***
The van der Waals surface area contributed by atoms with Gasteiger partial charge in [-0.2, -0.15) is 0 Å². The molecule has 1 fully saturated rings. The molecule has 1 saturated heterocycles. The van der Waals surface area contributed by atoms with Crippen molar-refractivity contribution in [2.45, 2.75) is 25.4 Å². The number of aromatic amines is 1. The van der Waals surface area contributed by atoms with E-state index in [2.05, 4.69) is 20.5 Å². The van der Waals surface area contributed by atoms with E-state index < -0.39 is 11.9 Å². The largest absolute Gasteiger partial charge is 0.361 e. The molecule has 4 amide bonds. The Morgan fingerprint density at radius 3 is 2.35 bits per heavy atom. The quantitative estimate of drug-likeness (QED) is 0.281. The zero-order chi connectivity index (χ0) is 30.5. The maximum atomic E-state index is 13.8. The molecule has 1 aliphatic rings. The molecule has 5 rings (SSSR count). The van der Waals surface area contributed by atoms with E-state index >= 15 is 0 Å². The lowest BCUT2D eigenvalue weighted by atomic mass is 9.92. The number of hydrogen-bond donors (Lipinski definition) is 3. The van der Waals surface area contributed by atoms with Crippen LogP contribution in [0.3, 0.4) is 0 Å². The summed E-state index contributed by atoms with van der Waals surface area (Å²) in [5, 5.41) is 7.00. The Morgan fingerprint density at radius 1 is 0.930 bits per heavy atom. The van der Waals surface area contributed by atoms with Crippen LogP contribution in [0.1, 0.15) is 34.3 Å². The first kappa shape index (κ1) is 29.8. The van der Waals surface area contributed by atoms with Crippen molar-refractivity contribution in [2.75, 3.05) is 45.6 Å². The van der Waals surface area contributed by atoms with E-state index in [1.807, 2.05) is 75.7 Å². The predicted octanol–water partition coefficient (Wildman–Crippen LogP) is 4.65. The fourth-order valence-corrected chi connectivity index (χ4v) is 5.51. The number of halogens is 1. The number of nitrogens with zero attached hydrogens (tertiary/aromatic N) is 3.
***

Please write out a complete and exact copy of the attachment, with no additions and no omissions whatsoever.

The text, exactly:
The van der Waals surface area contributed by atoms with Gasteiger partial charge in [-0.2, -0.15) is 0 Å². The molecule has 1 fully saturated rings. The molecule has 1 saturated heterocycles. The van der Waals surface area contributed by atoms with Crippen molar-refractivity contribution in [2.45, 2.75) is 25.4 Å². The number of aromatic amines is 1. The van der Waals surface area contributed by atoms with E-state index in [2.05, 4.69) is 20.5 Å². The van der Waals surface area contributed by atoms with E-state index < -0.39 is 11.9 Å². The largest absolute Gasteiger partial charge is 0.361 e. The molecule has 4 amide bonds. The Morgan fingerprint density at radius 3 is 2.35 bits per heavy atom. The quantitative estimate of drug-likeness (QED) is 0.281. The zero-order chi connectivity index (χ0) is 30.5. The maximum atomic E-state index is 13.8. The molecule has 1 aliphatic rings. The molecule has 5 rings (SSSR count). The van der Waals surface area contributed by atoms with E-state index >= 15 is 0 Å². The lowest BCUT2D eigenvalue weighted by atomic mass is 9.92. The number of hydrogen-bond donors (Lipinski definition) is 3. The van der Waals surface area contributed by atoms with Crippen LogP contribution in [0.3, 0.4) is 0 Å². The summed E-state index contributed by atoms with van der Waals surface area (Å²) in [5, 5.41) is 7.00. The Morgan fingerprint density at radius 1 is 0.930 bits per heavy atom. The van der Waals surface area contributed by atoms with Crippen LogP contribution in [0.1, 0.15) is 34.3 Å². The first kappa shape index (κ1) is 29.8. The van der Waals surface area contributed by atoms with Crippen molar-refractivity contribution in [2.75, 3.05) is 45.6 Å². The van der Waals surface area contributed by atoms with E-state index in [1.807, 2.05) is 75.7 Å². The predicted octanol–water partition coefficient (Wildman–Crippen LogP) is 4.65. The fourth-order valence-corrected chi connectivity index (χ4v) is 5.51. The number of halogens is 1. The number of nitrogens with zero attached hydrogens (tertiary/aromatic N) is 3.